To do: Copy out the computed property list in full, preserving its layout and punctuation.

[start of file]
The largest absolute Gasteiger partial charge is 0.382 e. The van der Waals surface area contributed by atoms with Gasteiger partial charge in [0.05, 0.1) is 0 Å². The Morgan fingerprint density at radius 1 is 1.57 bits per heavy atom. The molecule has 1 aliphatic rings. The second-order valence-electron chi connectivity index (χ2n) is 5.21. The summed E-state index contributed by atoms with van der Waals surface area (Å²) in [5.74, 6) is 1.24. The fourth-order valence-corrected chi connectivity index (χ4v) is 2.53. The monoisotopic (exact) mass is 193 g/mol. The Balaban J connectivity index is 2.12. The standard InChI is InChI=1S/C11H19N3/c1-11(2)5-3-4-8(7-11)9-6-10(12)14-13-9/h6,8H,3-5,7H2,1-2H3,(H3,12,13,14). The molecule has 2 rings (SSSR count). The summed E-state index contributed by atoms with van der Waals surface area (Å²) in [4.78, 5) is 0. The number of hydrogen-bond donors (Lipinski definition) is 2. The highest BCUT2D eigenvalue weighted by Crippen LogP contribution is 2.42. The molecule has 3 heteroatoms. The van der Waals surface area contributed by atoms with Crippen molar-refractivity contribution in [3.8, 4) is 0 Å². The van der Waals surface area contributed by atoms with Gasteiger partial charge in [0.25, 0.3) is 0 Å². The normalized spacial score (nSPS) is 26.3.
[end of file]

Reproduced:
The largest absolute Gasteiger partial charge is 0.382 e. The van der Waals surface area contributed by atoms with Gasteiger partial charge in [0.05, 0.1) is 0 Å². The Morgan fingerprint density at radius 1 is 1.57 bits per heavy atom. The molecule has 1 aliphatic rings. The second-order valence-electron chi connectivity index (χ2n) is 5.21. The summed E-state index contributed by atoms with van der Waals surface area (Å²) in [5.74, 6) is 1.24. The fourth-order valence-corrected chi connectivity index (χ4v) is 2.53. The monoisotopic (exact) mass is 193 g/mol. The Balaban J connectivity index is 2.12. The standard InChI is InChI=1S/C11H19N3/c1-11(2)5-3-4-8(7-11)9-6-10(12)14-13-9/h6,8H,3-5,7H2,1-2H3,(H3,12,13,14). The molecule has 2 rings (SSSR count). The summed E-state index contributed by atoms with van der Waals surface area (Å²) in [4.78, 5) is 0. The number of hydrogen-bond donors (Lipinski definition) is 2. The highest BCUT2D eigenvalue weighted by Crippen LogP contribution is 2.42. The molecule has 3 heteroatoms. The van der Waals surface area contributed by atoms with Crippen molar-refractivity contribution in [3.8, 4) is 0 Å². The van der Waals surface area contributed by atoms with Gasteiger partial charge in [0.25, 0.3) is 0 Å². The normalized spacial score (nSPS) is 26.3.